Hey, Kenju. I'm all for bloggers sharing poems they enjoy. Thanks for exposing us to this one.

Prego said...

I'm on the fence about poetry - funny, since I'm an English teacher. I do see your point. It's amazing how little we've progressed. It's also fun to see old National Geographic magazines and read about some old strife or conflict on this goofy planet that has yet to be resolved.



Here from Michele's today.

CarpeDM said...

I also enjoy reading new poetry. This is really interesting, especially considering that it is fairly accurate for today as well in 1972.

Rachel said...

I enjoyed the poetry. I was surprised after reading it that it was not recently written. Certainly applies to today's times.

Jean-Luc Picard said...

The poem was very well written. It suggests it was much earlier.

Michele sent me here.

srp said...

This certainly is up to date with current events. The crumbling of the cathedrals and churches speaks of the efforts to remove anything to do with God from society and replace it with the "new" god, the almighty dollar, or euro.

colleen said...

The part about mortars flying sounds like today as well.

Kenju, Floyd Fest (world music festival) is scheduled for July 28-30 this year. If you can come let me know and we can meet up. Maybe you'd get to meet Fragments Fred and the other 3 bloggers from Floyd as well. You can find out more about the festival by going to http://floydfest.com.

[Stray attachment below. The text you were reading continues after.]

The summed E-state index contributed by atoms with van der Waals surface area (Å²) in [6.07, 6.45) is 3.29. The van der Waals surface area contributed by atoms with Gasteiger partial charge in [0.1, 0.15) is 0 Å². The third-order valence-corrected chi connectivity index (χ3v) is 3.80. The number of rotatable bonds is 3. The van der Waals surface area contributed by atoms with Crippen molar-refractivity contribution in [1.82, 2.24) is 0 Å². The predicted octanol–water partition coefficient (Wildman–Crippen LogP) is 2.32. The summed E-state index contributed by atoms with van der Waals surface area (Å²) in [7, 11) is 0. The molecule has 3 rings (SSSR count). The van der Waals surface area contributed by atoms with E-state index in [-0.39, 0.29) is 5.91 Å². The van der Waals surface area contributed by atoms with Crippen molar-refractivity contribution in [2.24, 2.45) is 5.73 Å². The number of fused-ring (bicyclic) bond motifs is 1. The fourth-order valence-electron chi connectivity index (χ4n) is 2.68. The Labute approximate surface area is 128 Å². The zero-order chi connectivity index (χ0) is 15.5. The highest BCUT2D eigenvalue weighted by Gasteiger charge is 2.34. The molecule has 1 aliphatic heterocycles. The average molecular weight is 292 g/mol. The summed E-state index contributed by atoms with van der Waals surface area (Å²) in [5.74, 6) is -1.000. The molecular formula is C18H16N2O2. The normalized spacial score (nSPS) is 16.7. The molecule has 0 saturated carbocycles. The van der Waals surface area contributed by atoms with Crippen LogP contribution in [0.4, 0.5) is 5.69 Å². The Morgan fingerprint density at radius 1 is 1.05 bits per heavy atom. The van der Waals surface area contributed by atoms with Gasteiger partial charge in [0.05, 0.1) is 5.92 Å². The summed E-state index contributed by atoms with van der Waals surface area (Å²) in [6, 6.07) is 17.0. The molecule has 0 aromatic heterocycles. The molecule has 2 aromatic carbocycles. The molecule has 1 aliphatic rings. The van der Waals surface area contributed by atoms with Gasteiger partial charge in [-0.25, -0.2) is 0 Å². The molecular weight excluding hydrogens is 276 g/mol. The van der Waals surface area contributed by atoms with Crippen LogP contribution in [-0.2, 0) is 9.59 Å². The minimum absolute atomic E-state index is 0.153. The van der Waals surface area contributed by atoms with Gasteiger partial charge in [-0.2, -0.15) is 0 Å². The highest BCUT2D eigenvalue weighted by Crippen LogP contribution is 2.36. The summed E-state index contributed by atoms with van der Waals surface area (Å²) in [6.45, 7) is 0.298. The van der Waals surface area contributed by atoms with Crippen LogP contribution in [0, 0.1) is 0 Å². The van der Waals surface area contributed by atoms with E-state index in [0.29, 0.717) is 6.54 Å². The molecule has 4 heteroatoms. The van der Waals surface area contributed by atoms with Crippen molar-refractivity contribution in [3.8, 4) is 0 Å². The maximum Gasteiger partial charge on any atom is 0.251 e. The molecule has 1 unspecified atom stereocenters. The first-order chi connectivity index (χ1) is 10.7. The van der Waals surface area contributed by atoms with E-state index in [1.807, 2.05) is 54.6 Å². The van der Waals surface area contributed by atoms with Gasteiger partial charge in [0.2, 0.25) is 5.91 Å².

margalit said...

That's a bit negative for me. But I'm not big on poetry as a rule. Michele sent me.

mar said...

I enjoyed the poem, Kenju. It is nice to find different subjects while reading blogs. I have a lot to catch up on! And thanks for your kind comment today!

OldOldLady Of The Hills said...

Most interesting Judy...and as you pointed out..very timely and could have been written today! Michele sent me today, but I LOVE coming here so, I would have stopped by anyway! Merry Christmas to you, dear Judy.

poopie said...

It's really sad to see how many have SO much while so many others have nothing materially. The oddity is, that the more one has the more they seem to be inclined to want even more.

Dak-Ind said...

that really is relevant, isnt it. when a persons work stands the test of time to continue its relevance on into the next generation or further, its inpressive... but in this case rather sad. michele sent me.

jane said...

interesting poem. This brought to mind a saying that was used in the church in 1978: God won't be late in '78.

Michele sent me :)

kontan said...

interesting

here via michele

Bhakti said...

Hi Judy!